8:44 pm on May 17, 2019 (gmt 0)

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No. All that means is the page data changed. Overthinking this.

Keep pages current/updated and don't worry about g.
9:16 pm on May 17, 2019 (gmt 0)

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Your probably right.
9:40 pm on May 18, 2019 (gmt 0)

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Google has said that they crawl pages that change frequently more often than those that don't.

That's true. But it isn't the only factor. For example, pages that get a lot of traffic from google search will be crawled more frequently than pages that don't get much traffic. Also, on a very large site, the individual pages are crawled less frequently, other factors being equal.

You can check your server logs to see when googlebot crawled those pages. Also, Search Console shows the last crawl date, except that sometimes it's slow to update the information, even appearing to lag several weeks behind. Another way is to check google's caches of those pages, although I'm not sure how reliable that is either. The best informaion is in your server logs.
12:57 am on May 21, 2019 (gmt 0)

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Keep pages current/updated and don't worry about g.


Yep, basically most of my sites have evergreen information therefore are not changed/updated very often, maybe once a month maximum and G understands that, then again I have a hotel/pub site which is updated on an almost daily basis and G visits seemingly daily and keeps stuff relative for search enquiries.

How does this affect rankings?

Certainly this site ranks first page all the time for typical local/regional hotel search queries just like its competitors do who rarely update their sites however this site also gets a lot of long-tail queries and other local/regional searches which was how I designed it.

Therefore, IME, updating/changing pages are not negative so long as they are relative to the business and this applies to all search engines.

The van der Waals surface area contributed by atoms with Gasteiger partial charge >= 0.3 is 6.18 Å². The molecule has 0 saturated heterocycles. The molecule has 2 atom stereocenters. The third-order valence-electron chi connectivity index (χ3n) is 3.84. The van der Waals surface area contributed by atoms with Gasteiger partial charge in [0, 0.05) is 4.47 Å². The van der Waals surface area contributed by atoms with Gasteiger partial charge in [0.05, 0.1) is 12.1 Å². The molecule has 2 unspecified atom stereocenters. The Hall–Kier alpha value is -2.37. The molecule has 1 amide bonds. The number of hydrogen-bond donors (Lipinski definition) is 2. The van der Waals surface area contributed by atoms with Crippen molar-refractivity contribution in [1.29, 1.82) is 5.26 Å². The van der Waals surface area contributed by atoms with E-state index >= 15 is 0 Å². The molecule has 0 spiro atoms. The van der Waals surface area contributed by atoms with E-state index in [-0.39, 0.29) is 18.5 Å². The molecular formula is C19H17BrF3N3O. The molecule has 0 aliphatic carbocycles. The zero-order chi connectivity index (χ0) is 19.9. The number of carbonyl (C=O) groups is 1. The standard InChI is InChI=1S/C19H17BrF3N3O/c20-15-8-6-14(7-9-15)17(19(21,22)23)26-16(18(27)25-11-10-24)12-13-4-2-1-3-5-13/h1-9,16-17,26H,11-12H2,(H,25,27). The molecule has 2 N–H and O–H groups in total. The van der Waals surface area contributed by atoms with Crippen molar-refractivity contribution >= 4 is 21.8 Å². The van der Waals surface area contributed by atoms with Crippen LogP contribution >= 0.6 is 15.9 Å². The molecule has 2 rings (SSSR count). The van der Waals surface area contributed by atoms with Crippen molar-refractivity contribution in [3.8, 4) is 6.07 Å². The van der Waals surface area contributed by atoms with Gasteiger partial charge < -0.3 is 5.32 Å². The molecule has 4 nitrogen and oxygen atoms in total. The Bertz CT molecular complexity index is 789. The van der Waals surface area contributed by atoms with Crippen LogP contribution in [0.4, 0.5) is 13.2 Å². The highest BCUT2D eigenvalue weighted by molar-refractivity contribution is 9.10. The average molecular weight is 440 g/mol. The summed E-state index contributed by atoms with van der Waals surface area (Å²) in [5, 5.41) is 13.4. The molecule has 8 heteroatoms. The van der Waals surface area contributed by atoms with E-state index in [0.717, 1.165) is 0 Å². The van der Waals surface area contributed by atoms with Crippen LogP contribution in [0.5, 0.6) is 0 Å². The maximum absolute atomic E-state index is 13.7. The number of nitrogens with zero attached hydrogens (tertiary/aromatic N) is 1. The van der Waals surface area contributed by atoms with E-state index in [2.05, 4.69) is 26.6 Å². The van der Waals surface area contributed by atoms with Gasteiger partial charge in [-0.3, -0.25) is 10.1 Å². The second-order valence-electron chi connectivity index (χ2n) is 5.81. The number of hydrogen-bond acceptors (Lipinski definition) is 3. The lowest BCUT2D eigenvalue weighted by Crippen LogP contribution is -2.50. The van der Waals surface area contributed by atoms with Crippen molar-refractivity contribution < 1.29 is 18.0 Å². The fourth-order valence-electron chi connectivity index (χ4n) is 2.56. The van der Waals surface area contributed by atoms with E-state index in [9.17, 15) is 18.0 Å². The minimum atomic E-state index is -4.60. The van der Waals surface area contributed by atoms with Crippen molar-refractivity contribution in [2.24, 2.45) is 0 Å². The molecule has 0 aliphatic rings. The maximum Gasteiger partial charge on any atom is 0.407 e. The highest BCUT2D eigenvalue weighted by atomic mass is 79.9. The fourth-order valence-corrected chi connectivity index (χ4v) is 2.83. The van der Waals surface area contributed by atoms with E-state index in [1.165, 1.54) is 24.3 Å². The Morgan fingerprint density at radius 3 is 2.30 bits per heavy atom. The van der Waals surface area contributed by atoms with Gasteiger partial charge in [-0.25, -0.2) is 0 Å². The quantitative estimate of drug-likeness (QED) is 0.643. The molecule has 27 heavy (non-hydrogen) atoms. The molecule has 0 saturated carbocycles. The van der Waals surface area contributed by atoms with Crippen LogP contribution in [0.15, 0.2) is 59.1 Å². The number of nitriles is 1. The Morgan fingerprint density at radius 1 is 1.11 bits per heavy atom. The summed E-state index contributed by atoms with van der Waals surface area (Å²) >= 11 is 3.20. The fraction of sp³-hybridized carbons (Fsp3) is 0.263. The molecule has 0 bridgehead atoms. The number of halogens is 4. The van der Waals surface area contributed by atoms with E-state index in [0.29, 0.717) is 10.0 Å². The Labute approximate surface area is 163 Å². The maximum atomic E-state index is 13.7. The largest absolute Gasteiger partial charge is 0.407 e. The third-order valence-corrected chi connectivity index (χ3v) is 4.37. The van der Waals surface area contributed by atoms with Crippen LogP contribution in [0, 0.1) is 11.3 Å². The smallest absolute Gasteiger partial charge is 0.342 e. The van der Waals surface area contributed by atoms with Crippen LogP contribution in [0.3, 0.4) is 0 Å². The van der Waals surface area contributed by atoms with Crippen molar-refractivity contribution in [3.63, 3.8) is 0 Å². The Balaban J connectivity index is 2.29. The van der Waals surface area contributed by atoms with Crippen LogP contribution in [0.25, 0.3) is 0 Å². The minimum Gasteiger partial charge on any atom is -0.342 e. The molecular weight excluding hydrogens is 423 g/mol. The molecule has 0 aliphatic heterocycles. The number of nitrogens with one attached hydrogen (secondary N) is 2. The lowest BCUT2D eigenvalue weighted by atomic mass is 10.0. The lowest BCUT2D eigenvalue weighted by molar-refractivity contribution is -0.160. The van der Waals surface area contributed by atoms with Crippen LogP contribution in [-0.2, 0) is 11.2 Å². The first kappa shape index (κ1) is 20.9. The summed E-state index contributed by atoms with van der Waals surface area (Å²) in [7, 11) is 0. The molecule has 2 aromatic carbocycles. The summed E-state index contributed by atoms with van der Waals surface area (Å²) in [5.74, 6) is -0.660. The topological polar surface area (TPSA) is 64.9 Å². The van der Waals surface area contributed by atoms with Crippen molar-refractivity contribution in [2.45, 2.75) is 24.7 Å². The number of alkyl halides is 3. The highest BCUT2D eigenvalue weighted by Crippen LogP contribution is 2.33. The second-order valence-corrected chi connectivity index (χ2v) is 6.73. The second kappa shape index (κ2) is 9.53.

1:22 am on May 21, 2019 (gmt 0)

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updating/changing pages are not negative so long as they are relative to the business

Agreed but the key to this is:
so long as they are relative to the business

The worry in my particular case is that it be perceived as being not relative to the business.
8:19 am on May 21, 2019 (gmt 0)

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Another way is to check google's caches of those pages, although I'm not sure how reliable that is either
aristotle.... Google has been emphasizing for quite some time, now, that cache data does not necessary reflect most recent page data. Even the cache date is not an accurate indicator of when the page was last crawled, or of anything to be depended upon.

-----

Nick... regarding constant changes on some pages... you clearly have to pay some attention to what elements of the pages are changing. Eg, you wouldn't want these changes to be affecting your page titles or main headings/ headlines, or prominent content at the top of your page, if Google isn't used to such changes.

I've had several clients over the years who, in essentially static sites, intermittently used their home pages for announcements, news of changes of hours, new products, etc. It's often been a major struggle to get them to drop the practice... and the question I've asked myself is how do engines decide what to respond to and what not.

I believe that Google does adjust itself to certain patterns of changes on a site, but not to others. It has, eg, "learned" how to look at blogs like WordPress, or news sites, or at forums, like WebmasterWorld, so it's not thrown for a major loop when front page content changes. Permalinks then ultimately link to full articles on the topic.

But on sites with traditionally static pages, putting a large vacation notice on a previously optimized front page, eg, can destroy rankings.